With which agency to rent a car in Canada ?
Over the years I’ve tested several options that each have their own pros and cons, honestly I use all of them depending on my needs. I hope this helps you to see more clearly.
Traditional car rental agencies
These are the first names that come to mind when we want to rent a car: Avis, Hertz, Enterprise, Alamo etc.
The principle: you reserve a certain type of car, you pay by the day, you pick up in the agency.
The advantages: their presence, they are everywhere, in the airports, in the city center. You can book online and even get a discount from your employer or with your credit card.
The disadvantages: you never know which car you are going to have since you reserve a type of vehicle, the cost of insurance is often quite high, the cost of an additional passenger is paid by the day, all this adds up quickly. If you decide to leave the car in another agency the costs are also quite high.
Little advice, I have been using the HotWire app/website for a year and a half to find the best deals, and especially when you take the insurance with them it is twice as expensive (15$/day against 30 by the agency).
Car rental for individuals
And here I think the name that comes to mind is Turo. The great champion of car rental between individuals. I have used it many times and I have always been very happy with it.
The principle: you can reserve a car from a private individual, you can choose by model, you have a number of kilometres included and you can .
The advantages: the diversity of the car models and the price (well it becomes less and less interesting with the management fees they added recently), the flexibility since you can negotiate the time when you pick up and return the car. For me the biggest advantage is to be able to choose the car you want and to be able to pick up a car very close to your home.
The disadvantages: the management fees have become really high recently so the advantage that I found over the last 2 years is disappearing a bit.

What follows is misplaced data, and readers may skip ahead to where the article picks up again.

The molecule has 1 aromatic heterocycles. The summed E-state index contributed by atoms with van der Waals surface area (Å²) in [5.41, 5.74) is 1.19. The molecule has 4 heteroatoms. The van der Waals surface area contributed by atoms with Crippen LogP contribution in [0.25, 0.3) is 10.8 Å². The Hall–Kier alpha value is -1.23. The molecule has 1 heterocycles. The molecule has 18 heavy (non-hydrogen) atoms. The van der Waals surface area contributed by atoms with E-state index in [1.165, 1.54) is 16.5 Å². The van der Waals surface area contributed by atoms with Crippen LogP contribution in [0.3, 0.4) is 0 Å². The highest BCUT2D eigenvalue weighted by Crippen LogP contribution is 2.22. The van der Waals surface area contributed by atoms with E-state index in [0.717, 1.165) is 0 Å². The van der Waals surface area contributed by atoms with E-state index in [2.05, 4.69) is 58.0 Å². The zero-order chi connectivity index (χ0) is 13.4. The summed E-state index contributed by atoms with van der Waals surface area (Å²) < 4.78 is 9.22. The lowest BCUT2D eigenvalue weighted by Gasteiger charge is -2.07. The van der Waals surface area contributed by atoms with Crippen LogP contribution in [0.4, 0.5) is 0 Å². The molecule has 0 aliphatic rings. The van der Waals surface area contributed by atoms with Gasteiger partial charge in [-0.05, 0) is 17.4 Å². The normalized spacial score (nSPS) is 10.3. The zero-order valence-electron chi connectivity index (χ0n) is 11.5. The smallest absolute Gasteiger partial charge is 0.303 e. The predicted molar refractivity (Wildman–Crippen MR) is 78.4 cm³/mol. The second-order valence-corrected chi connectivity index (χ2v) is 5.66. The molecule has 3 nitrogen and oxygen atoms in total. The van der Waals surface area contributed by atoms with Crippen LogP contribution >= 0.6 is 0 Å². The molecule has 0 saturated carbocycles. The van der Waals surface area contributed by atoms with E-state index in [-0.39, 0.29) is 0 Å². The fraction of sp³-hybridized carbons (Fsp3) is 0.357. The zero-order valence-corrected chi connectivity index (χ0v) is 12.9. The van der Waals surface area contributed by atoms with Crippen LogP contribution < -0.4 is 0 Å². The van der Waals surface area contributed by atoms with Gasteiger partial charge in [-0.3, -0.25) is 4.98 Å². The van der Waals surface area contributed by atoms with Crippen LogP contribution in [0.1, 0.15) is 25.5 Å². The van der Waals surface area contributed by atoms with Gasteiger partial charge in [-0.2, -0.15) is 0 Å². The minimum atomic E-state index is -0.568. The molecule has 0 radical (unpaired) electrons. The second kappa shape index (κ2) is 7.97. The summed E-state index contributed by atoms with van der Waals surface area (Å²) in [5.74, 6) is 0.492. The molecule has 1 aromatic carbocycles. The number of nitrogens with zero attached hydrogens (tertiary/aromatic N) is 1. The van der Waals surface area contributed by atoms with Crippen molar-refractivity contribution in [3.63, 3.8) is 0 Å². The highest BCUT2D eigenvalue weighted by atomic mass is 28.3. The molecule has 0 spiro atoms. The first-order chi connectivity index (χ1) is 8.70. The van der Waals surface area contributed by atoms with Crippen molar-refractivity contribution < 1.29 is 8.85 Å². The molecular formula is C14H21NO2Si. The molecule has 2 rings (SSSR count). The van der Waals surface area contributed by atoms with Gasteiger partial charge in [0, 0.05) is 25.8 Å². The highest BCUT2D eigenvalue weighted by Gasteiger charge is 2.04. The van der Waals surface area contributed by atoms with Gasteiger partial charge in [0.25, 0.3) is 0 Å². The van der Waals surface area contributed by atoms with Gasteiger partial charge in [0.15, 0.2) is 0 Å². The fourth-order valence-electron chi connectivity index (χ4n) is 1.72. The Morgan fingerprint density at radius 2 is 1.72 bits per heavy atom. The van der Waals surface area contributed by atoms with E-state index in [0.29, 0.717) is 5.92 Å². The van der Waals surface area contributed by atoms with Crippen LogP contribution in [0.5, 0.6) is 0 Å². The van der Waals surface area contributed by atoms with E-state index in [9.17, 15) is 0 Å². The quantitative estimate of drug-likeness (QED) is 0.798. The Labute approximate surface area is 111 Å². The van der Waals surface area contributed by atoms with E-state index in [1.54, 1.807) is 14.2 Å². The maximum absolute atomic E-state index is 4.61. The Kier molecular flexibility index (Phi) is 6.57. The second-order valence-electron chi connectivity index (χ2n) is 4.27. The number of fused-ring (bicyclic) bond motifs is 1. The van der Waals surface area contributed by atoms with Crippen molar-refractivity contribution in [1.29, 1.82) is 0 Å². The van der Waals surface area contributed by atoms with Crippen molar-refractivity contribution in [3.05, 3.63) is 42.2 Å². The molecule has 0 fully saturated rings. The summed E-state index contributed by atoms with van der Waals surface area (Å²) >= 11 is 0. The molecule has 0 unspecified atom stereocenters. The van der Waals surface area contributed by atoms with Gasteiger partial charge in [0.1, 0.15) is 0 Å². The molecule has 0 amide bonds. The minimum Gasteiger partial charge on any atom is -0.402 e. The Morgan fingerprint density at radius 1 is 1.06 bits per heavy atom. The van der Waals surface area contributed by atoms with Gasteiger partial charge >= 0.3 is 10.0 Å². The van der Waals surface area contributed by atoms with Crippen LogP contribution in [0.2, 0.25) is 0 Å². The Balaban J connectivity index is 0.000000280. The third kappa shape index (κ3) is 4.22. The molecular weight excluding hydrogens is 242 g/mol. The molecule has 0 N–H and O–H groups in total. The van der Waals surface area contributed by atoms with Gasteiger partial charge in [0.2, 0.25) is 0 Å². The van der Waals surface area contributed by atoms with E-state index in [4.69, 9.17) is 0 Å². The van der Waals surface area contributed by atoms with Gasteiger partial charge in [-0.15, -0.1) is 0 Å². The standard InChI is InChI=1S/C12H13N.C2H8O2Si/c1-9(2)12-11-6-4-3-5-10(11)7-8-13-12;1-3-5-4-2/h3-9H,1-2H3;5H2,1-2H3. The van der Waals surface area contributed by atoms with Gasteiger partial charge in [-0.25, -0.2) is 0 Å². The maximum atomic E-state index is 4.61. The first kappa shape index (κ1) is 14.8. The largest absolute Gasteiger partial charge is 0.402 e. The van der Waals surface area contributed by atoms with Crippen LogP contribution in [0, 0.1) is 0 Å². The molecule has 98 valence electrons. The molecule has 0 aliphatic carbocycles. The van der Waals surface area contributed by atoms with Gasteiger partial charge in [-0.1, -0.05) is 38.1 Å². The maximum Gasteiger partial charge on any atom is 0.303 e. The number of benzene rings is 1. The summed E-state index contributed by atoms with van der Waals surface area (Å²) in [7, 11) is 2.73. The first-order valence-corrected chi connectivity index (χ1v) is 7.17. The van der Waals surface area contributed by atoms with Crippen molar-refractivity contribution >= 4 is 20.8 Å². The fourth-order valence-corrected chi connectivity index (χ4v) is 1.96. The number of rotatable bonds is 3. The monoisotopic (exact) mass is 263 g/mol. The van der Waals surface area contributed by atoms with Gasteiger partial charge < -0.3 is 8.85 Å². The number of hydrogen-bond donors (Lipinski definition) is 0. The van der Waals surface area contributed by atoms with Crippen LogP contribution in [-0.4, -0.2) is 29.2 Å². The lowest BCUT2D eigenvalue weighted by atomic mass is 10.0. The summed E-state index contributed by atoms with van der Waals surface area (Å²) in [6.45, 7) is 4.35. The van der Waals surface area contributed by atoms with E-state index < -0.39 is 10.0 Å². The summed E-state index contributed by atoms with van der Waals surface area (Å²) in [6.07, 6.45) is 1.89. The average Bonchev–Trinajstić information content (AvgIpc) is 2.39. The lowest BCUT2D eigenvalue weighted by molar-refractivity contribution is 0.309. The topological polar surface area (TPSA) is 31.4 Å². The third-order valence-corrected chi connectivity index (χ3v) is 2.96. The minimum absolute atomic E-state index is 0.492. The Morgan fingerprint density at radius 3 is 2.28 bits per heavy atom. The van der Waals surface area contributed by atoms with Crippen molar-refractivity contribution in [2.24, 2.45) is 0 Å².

The first car I had the opportunity to drive here was a Smart car that was part of a car sharing service. I can’t remember the name but you could pick up cars anywhere and drop them off somewhere else. They had Smart cars and I took one at 2am in the morning in the middle of January on an extremely cold day to pick up a girlfriend at the airport. What an experience! Anyway, I used it several times before they stopped offering service in Toronto (I think they had a legal problem with the city). I was very disappointed. But a few months ago in January I discovered Communauto which offers a similar service. I have already talked about it on Instagram, I often use them and have even collaborated with them.
The concept: you reserve a car on the application, you have 30 mins to get it. They have 2 models (I tested both and the cars are great) available. You can do maximum 150km per trip. You can go shopping, park, pick up the car and put it back in a different place. The concept is available in Toronto, Montreal, Paris and others!
Advantages: ideal for last minute needs, you can pick up the car right away, gas is included in the price: you have credit cards in the glove box to put gas (unlocked with the app), insurance is also included in the price. You can pick it up at point A and put it down at point B. You can leave it in the designated area which is huge and they all have the city parking pass to park in that area.
The disadvantages: the 150km limit, despite the many cars there are days like a very sunny Saturday for example, where you will have trouble finding a free car. Some cars are not very clean when you get them back.
Driving in another country requires a bit of adjustment, some signs are different, some laws are different, I advise you to get some information or to ask questions around you. The thing that surprised me the most at the beginning was that at the red light, if no one is coming, you can turn right. Now, with practice, I think it’s great because you don’t have to wait for too many people. But be careful as a pedestrian! Even when it’s your turn, cars can come.
The other thing is for the parking, I’m always afraid to be parked in a forbidden place. When I was preparing this article, someone shared with me an anecdote: she was fined because she parked too close to a fire hydrant. The same thing happened to me in 2015 in San Francisco. And it’s expensive! So be careful to read the signs; don’t hesitate to ask passers-by who may be more familiar.
I hope this helps you see things more clearly and allows you to explore further than downtown Toronto!